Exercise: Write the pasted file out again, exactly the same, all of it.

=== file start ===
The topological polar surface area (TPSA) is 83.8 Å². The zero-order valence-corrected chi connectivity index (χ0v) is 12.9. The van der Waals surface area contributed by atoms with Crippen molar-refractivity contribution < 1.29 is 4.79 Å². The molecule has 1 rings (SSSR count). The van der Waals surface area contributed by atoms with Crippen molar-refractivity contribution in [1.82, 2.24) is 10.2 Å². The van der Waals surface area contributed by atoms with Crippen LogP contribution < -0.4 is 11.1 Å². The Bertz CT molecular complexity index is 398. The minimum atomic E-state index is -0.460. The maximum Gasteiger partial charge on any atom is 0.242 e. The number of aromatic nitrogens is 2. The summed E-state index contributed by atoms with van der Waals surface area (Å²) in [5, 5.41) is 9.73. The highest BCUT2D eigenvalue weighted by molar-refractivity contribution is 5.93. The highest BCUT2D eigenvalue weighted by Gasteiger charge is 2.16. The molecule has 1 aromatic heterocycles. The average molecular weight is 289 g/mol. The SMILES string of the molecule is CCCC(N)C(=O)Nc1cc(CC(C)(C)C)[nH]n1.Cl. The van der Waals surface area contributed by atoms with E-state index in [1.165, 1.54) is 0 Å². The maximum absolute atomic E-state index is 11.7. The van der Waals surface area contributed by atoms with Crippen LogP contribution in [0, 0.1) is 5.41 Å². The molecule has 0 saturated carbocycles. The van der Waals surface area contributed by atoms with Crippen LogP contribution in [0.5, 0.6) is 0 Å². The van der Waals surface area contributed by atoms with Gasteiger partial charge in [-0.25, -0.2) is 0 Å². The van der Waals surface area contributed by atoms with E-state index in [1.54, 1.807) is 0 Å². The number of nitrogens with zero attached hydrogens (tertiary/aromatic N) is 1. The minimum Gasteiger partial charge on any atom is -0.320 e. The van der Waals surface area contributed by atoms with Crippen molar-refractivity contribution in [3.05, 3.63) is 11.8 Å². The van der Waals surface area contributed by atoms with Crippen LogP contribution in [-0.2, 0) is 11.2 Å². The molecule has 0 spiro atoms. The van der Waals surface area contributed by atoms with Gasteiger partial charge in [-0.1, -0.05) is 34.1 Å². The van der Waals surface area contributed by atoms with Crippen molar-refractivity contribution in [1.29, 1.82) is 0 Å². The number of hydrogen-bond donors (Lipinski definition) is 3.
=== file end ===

The topological polar surface area (TPSA) is 83.8 Å². The zero-order valence-corrected chi connectivity index (χ0v) is 12.9. The van der Waals surface area contributed by atoms with Crippen molar-refractivity contribution < 1.29 is 4.79 Å². The molecule has 1 rings (SSSR count). The van der Waals surface area contributed by atoms with Crippen molar-refractivity contribution in [1.82, 2.24) is 10.2 Å². The van der Waals surface area contributed by atoms with Crippen LogP contribution < -0.4 is 11.1 Å². The Bertz CT molecular complexity index is 398. The minimum atomic E-state index is -0.460. The maximum Gasteiger partial charge on any atom is 0.242 e. The number of aromatic nitrogens is 2. The summed E-state index contributed by atoms with van der Waals surface area (Å²) in [5, 5.41) is 9.73. The highest BCUT2D eigenvalue weighted by molar-refractivity contribution is 5.93. The highest BCUT2D eigenvalue weighted by Gasteiger charge is 2.16. The molecule has 1 aromatic heterocycles. The average molecular weight is 289 g/mol. The SMILES string of the molecule is CCCC(N)C(=O)Nc1cc(CC(C)(C)C)[nH]n1.Cl. The van der Waals surface area contributed by atoms with E-state index in [1.165, 1.54) is 0 Å². The maximum absolute atomic E-state index is 11.7. The van der Waals surface area contributed by atoms with Crippen LogP contribution in [0, 0.1) is 5.41 Å². The molecule has 0 saturated carbocycles. The van der Waals surface area contributed by atoms with Crippen LogP contribution in [0.5, 0.6) is 0 Å². The van der Waals surface area contributed by atoms with Gasteiger partial charge in [-0.25, -0.2) is 0 Å². The van der Waals surface area contributed by atoms with E-state index in [1.54, 1.807) is 0 Å². The number of nitrogens with zero attached hydrogens (tertiary/aromatic N) is 1. The minimum Gasteiger partial charge on any atom is -0.320 e. The van der Waals surface area contributed by atoms with Crippen molar-refractivity contribution in [3.05, 3.63) is 11.8 Å². The van der Waals surface area contributed by atoms with Crippen LogP contribution in [-0.2, 0) is 11.2 Å². The molecule has 0 spiro atoms. The van der Waals surface area contributed by atoms with Gasteiger partial charge in [-0.1, -0.05) is 34.1 Å². The van der Waals surface area contributed by atoms with Crippen molar-refractivity contribution in [1.29, 1.82) is 0 Å². The number of hydrogen-bond donors (Lipinski definition) is 3.